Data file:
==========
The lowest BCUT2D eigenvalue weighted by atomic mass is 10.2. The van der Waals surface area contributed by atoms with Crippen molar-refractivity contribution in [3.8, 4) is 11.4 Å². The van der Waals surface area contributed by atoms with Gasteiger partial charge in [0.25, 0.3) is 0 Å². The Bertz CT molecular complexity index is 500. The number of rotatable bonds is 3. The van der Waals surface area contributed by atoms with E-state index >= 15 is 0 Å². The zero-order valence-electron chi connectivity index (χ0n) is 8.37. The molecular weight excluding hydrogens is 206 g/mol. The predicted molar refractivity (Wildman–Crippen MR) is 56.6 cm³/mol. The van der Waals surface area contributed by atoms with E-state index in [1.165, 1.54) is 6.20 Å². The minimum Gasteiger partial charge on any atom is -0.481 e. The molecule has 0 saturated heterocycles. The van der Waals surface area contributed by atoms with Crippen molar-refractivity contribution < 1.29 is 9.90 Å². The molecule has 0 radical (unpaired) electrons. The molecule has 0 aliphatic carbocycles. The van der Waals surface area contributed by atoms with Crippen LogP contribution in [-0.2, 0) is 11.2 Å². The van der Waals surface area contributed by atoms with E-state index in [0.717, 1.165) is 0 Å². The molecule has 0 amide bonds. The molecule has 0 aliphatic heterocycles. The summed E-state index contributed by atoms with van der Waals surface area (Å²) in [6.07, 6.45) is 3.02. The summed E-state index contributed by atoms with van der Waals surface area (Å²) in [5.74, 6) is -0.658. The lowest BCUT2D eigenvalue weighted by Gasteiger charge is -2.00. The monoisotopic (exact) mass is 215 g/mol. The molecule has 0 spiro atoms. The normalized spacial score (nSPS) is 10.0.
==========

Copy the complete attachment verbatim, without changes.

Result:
The lowest BCUT2D eigenvalue weighted by atomic mass is 10.2. The van der Waals surface area contributed by atoms with Crippen molar-refractivity contribution in [3.8, 4) is 11.4 Å². The van der Waals surface area contributed by atoms with Gasteiger partial charge in [0.25, 0.3) is 0 Å². The Bertz CT molecular complexity index is 500. The number of rotatable bonds is 3. The van der Waals surface area contributed by atoms with E-state index >= 15 is 0 Å². The zero-order valence-electron chi connectivity index (χ0n) is 8.37. The molecular weight excluding hydrogens is 206 g/mol. The predicted molar refractivity (Wildman–Crippen MR) is 56.6 cm³/mol. The van der Waals surface area contributed by atoms with E-state index in [1.165, 1.54) is 6.20 Å². The minimum Gasteiger partial charge on any atom is -0.481 e. The molecule has 0 saturated heterocycles. The van der Waals surface area contributed by atoms with Crippen molar-refractivity contribution < 1.29 is 9.90 Å². The molecule has 0 radical (unpaired) electrons. The molecule has 0 aliphatic carbocycles. The van der Waals surface area contributed by atoms with Crippen LogP contribution in [-0.2, 0) is 11.2 Å². The van der Waals surface area contributed by atoms with E-state index in [0.717, 1.165) is 0 Å². The molecule has 0 amide bonds. The molecule has 0 aliphatic heterocycles. The summed E-state index contributed by atoms with van der Waals surface area (Å²) in [6.07, 6.45) is 3.02. The summed E-state index contributed by atoms with van der Waals surface area (Å²) in [5.74, 6) is -0.658. The lowest BCUT2D eigenvalue weighted by Gasteiger charge is -2.00. The monoisotopic (exact) mass is 215 g/mol. The molecule has 0 spiro atoms. The normalized spacial score (nSPS) is 10.0.